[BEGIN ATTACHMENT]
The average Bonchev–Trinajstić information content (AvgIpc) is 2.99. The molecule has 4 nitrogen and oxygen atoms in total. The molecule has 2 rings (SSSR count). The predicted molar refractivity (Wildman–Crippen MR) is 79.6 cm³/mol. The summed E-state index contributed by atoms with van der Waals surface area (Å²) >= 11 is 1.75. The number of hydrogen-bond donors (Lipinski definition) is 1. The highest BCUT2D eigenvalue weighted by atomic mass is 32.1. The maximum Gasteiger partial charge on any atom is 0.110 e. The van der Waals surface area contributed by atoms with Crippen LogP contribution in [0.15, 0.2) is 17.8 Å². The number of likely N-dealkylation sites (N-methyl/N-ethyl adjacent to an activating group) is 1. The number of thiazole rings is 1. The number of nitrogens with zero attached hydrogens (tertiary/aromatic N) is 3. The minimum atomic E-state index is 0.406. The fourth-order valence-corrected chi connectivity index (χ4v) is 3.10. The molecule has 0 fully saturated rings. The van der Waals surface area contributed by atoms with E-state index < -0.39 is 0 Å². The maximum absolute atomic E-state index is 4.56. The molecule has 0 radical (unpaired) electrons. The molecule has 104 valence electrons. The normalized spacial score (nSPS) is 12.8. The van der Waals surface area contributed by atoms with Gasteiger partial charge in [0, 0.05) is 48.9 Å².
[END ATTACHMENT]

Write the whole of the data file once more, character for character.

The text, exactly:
The average Bonchev–Trinajstić information content (AvgIpc) is 2.99. The molecule has 4 nitrogen and oxygen atoms in total. The molecule has 2 rings (SSSR count). The predicted molar refractivity (Wildman–Crippen MR) is 79.6 cm³/mol. The summed E-state index contributed by atoms with van der Waals surface area (Å²) >= 11 is 1.75. The number of hydrogen-bond donors (Lipinski definition) is 1. The highest BCUT2D eigenvalue weighted by atomic mass is 32.1. The maximum Gasteiger partial charge on any atom is 0.110 e. The van der Waals surface area contributed by atoms with Crippen LogP contribution in [0.15, 0.2) is 17.8 Å². The number of likely N-dealkylation sites (N-methyl/N-ethyl adjacent to an activating group) is 1. The number of thiazole rings is 1. The number of nitrogens with zero attached hydrogens (tertiary/aromatic N) is 3. The minimum atomic E-state index is 0.406. The fourth-order valence-corrected chi connectivity index (χ4v) is 3.10. The molecule has 0 fully saturated rings. The van der Waals surface area contributed by atoms with E-state index < -0.39 is 0 Å². The maximum absolute atomic E-state index is 4.56. The molecule has 0 radical (unpaired) electrons. The molecule has 104 valence electrons. The normalized spacial score (nSPS) is 12.8. The van der Waals surface area contributed by atoms with Gasteiger partial charge in [0, 0.05) is 48.9 Å².